© 2012, Jan Petersen. All rights reserved.

More Great Stuff You'll Love:


A Different World: No Longer Brown in White America

Is it racist to not want to raise your kids in white America?

Is Raising Bilingual Children Worth the Costs?

Fancy schools, international vacations, foreign language books, DVDs and tutors add up fast

A Different World: No Longer Brown in White America

Is it racist to not want to raise your kids in white America?

ABOUT THE AUTHOR


Jan, who is German, works mainly from home as a software engineer. His wife, who is Algerian, stays at home to look after their three girls aged 7, 4 and 1. They live in the U.K. and are raising their children multilingual in Arabic, French, German and English.

Leave us a comment!









Notify me of follow-up comments via e-mail.
Or leave your email address and click here to receive email notifications of new comments without leaving a comment yourself.

Get weekly updates right in your inbox so you don't miss out!



Why I Travel 13 Hours Alone with My Kids Every Chance I Get

Travelling with children, while definitely more of a mission, contradicts the old saying that “life is about the journey, not the destination.”

A Diverse Book for Preschoolers in Celebration of Multicultural Children's Book Day

A book that honestly and simply celebrates the every day diversity that children experience.

Why My African Feminist Mother Gave Me the Identity of My Father's Tribe

She gave me an identity so different from her own.

2 Children’s Books about Jamaica

Explore Jamaica with your child.

Costa Rica with Kids: Two Weeks of Family Travel

Two weeks of Pura Vida in a country with so much to offer families.

Should I Worry about My Child's Accent in Her Foreign Language?

See why Dr. Gupta takes offense to this question and where children learn accents from

How to raise trilingual kids when exposure to Dad's language is limited

My kids only get 1-2 hours of the minority language per day-help!

What Cultural Norms Around Bare Feet Taught This Mother in Guatemala

Her baby's bare feet ended up being a lesson on poverty and privilege.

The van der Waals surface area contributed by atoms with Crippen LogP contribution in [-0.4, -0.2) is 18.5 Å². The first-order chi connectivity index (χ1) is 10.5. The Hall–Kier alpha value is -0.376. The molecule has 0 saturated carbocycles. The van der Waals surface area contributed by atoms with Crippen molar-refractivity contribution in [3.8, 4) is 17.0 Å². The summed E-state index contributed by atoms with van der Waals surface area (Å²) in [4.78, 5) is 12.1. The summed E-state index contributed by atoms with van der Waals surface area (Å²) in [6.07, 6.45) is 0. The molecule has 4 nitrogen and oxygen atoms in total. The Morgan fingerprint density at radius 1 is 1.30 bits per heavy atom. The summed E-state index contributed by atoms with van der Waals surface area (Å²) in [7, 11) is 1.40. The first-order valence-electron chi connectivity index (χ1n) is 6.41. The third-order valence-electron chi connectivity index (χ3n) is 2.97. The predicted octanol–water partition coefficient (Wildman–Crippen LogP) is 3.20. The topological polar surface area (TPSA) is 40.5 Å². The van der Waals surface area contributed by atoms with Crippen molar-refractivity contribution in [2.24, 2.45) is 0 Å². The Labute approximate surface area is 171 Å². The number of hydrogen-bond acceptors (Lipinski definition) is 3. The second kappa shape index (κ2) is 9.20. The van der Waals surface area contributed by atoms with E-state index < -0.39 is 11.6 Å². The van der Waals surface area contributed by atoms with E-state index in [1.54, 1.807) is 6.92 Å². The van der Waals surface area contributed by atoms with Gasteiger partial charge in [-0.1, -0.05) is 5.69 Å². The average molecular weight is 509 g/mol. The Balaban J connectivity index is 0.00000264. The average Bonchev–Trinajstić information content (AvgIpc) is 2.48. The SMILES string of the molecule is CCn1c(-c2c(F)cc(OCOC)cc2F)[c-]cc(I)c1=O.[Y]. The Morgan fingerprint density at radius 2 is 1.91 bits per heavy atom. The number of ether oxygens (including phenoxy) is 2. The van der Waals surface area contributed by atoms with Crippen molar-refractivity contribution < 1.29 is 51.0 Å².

Hi Kim! I am so glad that this article was useful for you and made you feel validated as a parent. It's not often in this judgmental world of parenting we get that, right?! That's the main reason...
From The West’s Strange Relationship to Babies and Sleep
I love reading your work. I can olny imagine what it would be like to have such beautiful customs and true community. I understand why it is so very very important to keep these traditions alive. Be...
From No Kids Allowed: How Kenyan Weddings are Changing
Your mother in-law seems somewhat reasonable. Many Chinese Mother In-laws are not. In their scenario, they would be number 1 to the child and you would be number two. Many want to have a bond closer...
From How My Chinese Mother-in-Law Replaced my Husband
I think Konstantina is actually responding to what is probably more familiar/praised/or preferred socially as well. I was an English teacher in Poland with a distinct accent. I struggled to get Engl...
From Should I Worry about My Child’s Accent in Her Foreign Language?
Noor Kids' title "First Time Fasting" is another great rea...
From 6 Favorite Children’s Books about Ramadan
This article was shared in a community I run to connect globetrotting parents and everyone LOVED it. You should join us! We all relate to your experience. Many of us, including me, are in the same b...
From Why I Travel 13 Hours Alone with My Kids Every Chance I Get
Please help: I Love my wife and my son. I am also EXTREMELY involved as a dad. I had to move to china ( in a tiny tiny town) where I am the only foreigner so that my wife can take over the family bu...
From How My Chinese Mother-in-Law Replaced my Husband
Thanks for writing this!! My baby is 7 months, and I love having her sleep in my room. I don't mention it too often to people who have had kids because they seem a little judgy on it. So tonight I...
From The West’s Strange Relationship to Babies and Sleep
Honestly, it looks like the author married into a very backward and old fashioned family. Not stimulating children's curiosity, differences between boys and girls, and women slaving in the house, wh...
From French versus Italian Parenting in One Multicultural Family

More from Our Bloggers